6 Home Electrical Safety Tips
Our society has come to rely heavily on electronic devices and appliances at home in order to live comfortably. From lights to electric stoves down to laptops and smart watches that need to be plugged in frequently, there are many potential electrical risks taken every day that could lead to dangerous outcomes.
The U.S. Consumer Product Safety Commission reports that nearly 400 people are electrocuted in the U.S. each year. The National Fire Protection Association has reported an average of 51,000 electrical home structure fires occur each year, claiming almost 500 lives, injuring more than 1,400 people, and causing more than $1.3 billion in property damage.
As technology and electrical needs become more ingrained in our everyday lives, it’s more important than ever to be safe with the tools and appliances you’re plugging in at home. Here are six ways you can start now to protect your home and yourself from electrical mishaps.
âœ”ï¸ Unplug electronics and appliances you aren’t using.
Unplugging your products from sockets or turning off power strips not only protects your household from surges or faulty connection fire hazards, it also prevents your electronics and appliances from pulling extra energy while they’re not in use.
âœ”ï¸ Only use light bulbs at or below the maximum wattage listed on your lamp or light fixture.
Using a light bulb with a wattage that is too high can lead to overheating. When light bulbs overheat, they have the potential to melt the light sockets and the wire insulation, which could lead to house fires. Check your lights and lamps before buying replacement bulbs to make sure you’re choosing the safest bulbs for your home. And Santee Cooper recommends using LEDs, which are cooler and use less energy.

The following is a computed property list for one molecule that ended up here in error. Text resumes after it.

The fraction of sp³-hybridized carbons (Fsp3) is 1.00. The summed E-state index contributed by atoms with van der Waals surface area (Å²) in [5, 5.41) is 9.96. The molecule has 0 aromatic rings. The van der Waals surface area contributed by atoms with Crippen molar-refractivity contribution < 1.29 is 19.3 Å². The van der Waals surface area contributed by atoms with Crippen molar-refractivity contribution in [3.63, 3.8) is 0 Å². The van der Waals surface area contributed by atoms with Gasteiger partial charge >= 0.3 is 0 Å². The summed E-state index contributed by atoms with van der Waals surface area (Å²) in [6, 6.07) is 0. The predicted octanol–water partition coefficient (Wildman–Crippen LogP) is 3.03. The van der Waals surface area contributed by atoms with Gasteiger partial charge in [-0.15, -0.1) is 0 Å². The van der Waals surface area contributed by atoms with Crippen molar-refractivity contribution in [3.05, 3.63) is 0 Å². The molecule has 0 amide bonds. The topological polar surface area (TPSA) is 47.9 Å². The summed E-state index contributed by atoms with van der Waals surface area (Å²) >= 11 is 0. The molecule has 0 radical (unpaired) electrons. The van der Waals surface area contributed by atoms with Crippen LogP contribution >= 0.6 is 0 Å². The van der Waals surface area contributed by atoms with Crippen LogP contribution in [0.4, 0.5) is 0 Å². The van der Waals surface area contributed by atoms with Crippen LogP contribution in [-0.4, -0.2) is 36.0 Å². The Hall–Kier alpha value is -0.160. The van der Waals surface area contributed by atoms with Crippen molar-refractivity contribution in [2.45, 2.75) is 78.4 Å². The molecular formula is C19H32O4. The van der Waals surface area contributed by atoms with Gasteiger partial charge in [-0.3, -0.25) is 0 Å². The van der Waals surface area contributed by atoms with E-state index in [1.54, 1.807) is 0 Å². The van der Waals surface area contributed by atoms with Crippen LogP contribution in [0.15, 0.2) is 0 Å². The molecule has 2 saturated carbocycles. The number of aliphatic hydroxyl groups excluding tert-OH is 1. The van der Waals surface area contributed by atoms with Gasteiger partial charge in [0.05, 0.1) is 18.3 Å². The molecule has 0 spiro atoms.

âœ”ï¸ Avoid running extension cords under carpets or over thresholds.
Extension cords should only be used as a temporary solution, but even so, it’s safest to keep them on the ground and on top of carpets. Cords under rugs can overheat because of the wear on the cord or people walking over them. Major appliances should be plugged directly into a wall outlet, so if your only option is to use an extension cord, contact an electrician who can help you reroute your wiring to create a closer outlet for your needs.
âœ”ï¸ Keep all electrical appliances away from water and make sure your hands are dry when you touch anything electrical.
You’ve heard it before – water and electricity don’t mix. So, keep an eye on where you place your toaster, hair dryer or electric toothbrush charger and remember to fully dry your hands before using any of them. Also, be sure that ground fault circuit interrupter (GFCI) outlets are installed anywhere a water source is present. These can help prevent electrocution by cutting off the power when a fault is recognized.
âœ”ï¸ Hire trusted professionals to fix or replace electrical appliances in your home.
While DIY projects are all the rage, it’s smarter to call in a professional to make sure electrical appliances are in ideal conditions and connected correctly to your home system. Electricity is not to be messed with, and if you make a wrong step in working on your home project, it could end up leading to a very serious injury. If you’re looking for trusted experts, Santee Cooper has a list of recommended Trade Allies available for projects around your house. These organizations are also up to date on programs and rebates available for Santee Cooper customers.
One way we’re empowering our customers to take back their power at home is by making electrical education a priority for preventing accidents and injuries. Learn more about Santee Cooper’s EmpowerSC programs that help you make the best energy choices for your household, both inside and outside your home. With Santee Cooper, the power is yours.